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COMPRISING AN ECONOMIC HISTORY OF THE
AND THE CONDITIONS WHICH HAVE
AFFECTED THE DEVELOPMENT
OF THE INDUSTRIES
WALTER RENTON INGALLS
Editor of the Engineering and Mining Journal, Editor of The Mineral Industry, Member
HILL PUBLISHING COMPANY
505 PEARL STREET, NEW YORK
6 BOUVERIE STREET, LONDON, E.C.
THIS work was prepared at the request of the Carnegie Institution of Washington, and with its assistance. It is to form a part of the Economic History of the United States which is to be published by the Carnegie Institution. This independent publication has been courteously permitted by Hon. Carroll D. Wright, chairman of the Department of Economics and Sociology, of the Carnegie Institution. I take this opportunity to express my thanks to the Institution, to Hon. Carroll D. Wright, and to Mr. Edward W. Parker, of Washington, who has been in immediate supervision of the part of the economic history relating to the mining industry, for their valuable assistance and earnest coöperation. Acknowledgment is due also to many who have supplied information which has been of assistance in the preparation of this work. I express my thanks especially to Mr. Dwight A. Jones, president of the St. Joseph Lead Co., Mr. Elias S. Gatch, president of the Granby Mining and Smelting Co., Hon. O. P. Austin, chief of the Bureau of Statistics of the Department of Commerce and Labor, Mr. David H. Newland, assistant State geologist of New York, Mr. John P. Meany, manager of Poor's Manual of Railroads, and Mr. Charles M. Hicks, mine superintendent for the Bertha Mineral Company, Austinville, Va. I am particularly indebted to Mr. Arthur S. Dwight, who kindly read the chapter on metallurgy and favored me with valuable criticisms and suggestions.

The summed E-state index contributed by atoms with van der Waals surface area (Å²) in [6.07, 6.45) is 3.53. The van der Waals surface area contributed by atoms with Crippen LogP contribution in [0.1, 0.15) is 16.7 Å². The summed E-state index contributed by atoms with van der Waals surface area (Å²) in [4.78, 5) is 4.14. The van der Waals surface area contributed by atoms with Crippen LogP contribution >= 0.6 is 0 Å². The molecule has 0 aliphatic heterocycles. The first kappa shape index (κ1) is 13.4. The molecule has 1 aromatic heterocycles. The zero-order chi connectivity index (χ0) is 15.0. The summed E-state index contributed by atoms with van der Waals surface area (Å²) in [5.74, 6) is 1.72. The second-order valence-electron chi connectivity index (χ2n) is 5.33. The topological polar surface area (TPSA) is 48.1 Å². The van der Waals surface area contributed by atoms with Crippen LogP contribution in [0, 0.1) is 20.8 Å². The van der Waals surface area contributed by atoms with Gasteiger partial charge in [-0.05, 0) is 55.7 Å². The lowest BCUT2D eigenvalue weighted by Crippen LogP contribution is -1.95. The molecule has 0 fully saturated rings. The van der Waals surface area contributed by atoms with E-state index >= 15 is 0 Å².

In the preparation of this work attention has been directed especially to the features contributing to the development of lead and zinc. mining as important sources of the supply of the metals. Consequently many interesting historical records of the early discovery of lead ore and the feeble, spasmodic attempts to mine it, are dismissed with brief references. These have been well described by W. H. Pulsifer in "Notes for a History of Lead," and I have considered it unnecessary to go over the same ground. The early discoveries and attempts at mining are of much antiquarian interest, but of little from the economic standpoint. The total production of lead in the United States previous to the nineteenth century was insignificant and zinc mining did not begin at all until about the middle of the nineteenth century.
NEW YORK, March 1, 1908.
WALTER RENTON INGALLS.